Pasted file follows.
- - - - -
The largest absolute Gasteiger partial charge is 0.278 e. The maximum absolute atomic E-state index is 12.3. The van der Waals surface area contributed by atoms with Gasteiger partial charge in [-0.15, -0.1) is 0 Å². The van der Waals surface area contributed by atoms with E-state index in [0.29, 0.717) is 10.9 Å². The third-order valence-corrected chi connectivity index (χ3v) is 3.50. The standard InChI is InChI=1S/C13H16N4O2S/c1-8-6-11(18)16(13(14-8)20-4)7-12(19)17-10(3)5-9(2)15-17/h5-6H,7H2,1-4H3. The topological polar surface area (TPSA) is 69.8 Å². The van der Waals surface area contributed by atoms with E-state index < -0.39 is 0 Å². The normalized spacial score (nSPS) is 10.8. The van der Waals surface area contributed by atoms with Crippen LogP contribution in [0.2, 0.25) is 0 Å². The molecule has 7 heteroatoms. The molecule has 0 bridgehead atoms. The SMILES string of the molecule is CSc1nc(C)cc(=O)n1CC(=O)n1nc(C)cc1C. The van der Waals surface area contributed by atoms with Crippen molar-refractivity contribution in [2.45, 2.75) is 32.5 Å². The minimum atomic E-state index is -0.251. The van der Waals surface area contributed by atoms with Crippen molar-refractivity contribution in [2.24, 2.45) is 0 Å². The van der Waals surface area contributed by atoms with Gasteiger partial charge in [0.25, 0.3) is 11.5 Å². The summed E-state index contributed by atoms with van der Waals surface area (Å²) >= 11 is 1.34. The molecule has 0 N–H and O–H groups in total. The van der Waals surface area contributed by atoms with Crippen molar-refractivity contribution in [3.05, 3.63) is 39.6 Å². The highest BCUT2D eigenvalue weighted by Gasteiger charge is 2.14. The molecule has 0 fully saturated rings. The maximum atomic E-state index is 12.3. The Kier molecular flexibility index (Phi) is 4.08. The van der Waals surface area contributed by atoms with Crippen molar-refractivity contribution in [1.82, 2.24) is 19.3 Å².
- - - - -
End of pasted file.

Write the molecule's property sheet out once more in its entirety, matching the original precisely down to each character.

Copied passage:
The largest absolute Gasteiger partial charge is 0.278 e. The maximum absolute atomic E-state index is 12.3. The van der Waals surface area contributed by atoms with Gasteiger partial charge in [-0.15, -0.1) is 0 Å². The van der Waals surface area contributed by atoms with E-state index in [0.29, 0.717) is 10.9 Å². The third-order valence-corrected chi connectivity index (χ3v) is 3.50. The standard InChI is InChI=1S/C13H16N4O2S/c1-8-6-11(18)16(13(14-8)20-4)7-12(19)17-10(3)5-9(2)15-17/h5-6H,7H2,1-4H3. The topological polar surface area (TPSA) is 69.8 Å². The van der Waals surface area contributed by atoms with E-state index < -0.39 is 0 Å². The normalized spacial score (nSPS) is 10.8. The van der Waals surface area contributed by atoms with Crippen LogP contribution in [0.2, 0.25) is 0 Å². The molecule has 7 heteroatoms. The molecule has 0 bridgehead atoms. The SMILES string of the molecule is CSc1nc(C)cc(=O)n1CC(=O)n1nc(C)cc1C. The van der Waals surface area contributed by atoms with Crippen molar-refractivity contribution in [2.45, 2.75) is 32.5 Å². The minimum atomic E-state index is -0.251. The van der Waals surface area contributed by atoms with Crippen molar-refractivity contribution in [2.24, 2.45) is 0 Å². The van der Waals surface area contributed by atoms with Gasteiger partial charge in [0.25, 0.3) is 11.5 Å². The summed E-state index contributed by atoms with van der Waals surface area (Å²) >= 11 is 1.34. The molecule has 0 N–H and O–H groups in total. The van der Waals surface area contributed by atoms with Crippen molar-refractivity contribution in [3.05, 3.63) is 39.6 Å². The highest BCUT2D eigenvalue weighted by Gasteiger charge is 2.14. The molecule has 0 fully saturated rings. The maximum atomic E-state index is 12.3. The Kier molecular flexibility index (Phi) is 4.08. The van der Waals surface area contributed by atoms with Crippen molar-refractivity contribution in [1.82, 2.24) is 19.3 Å².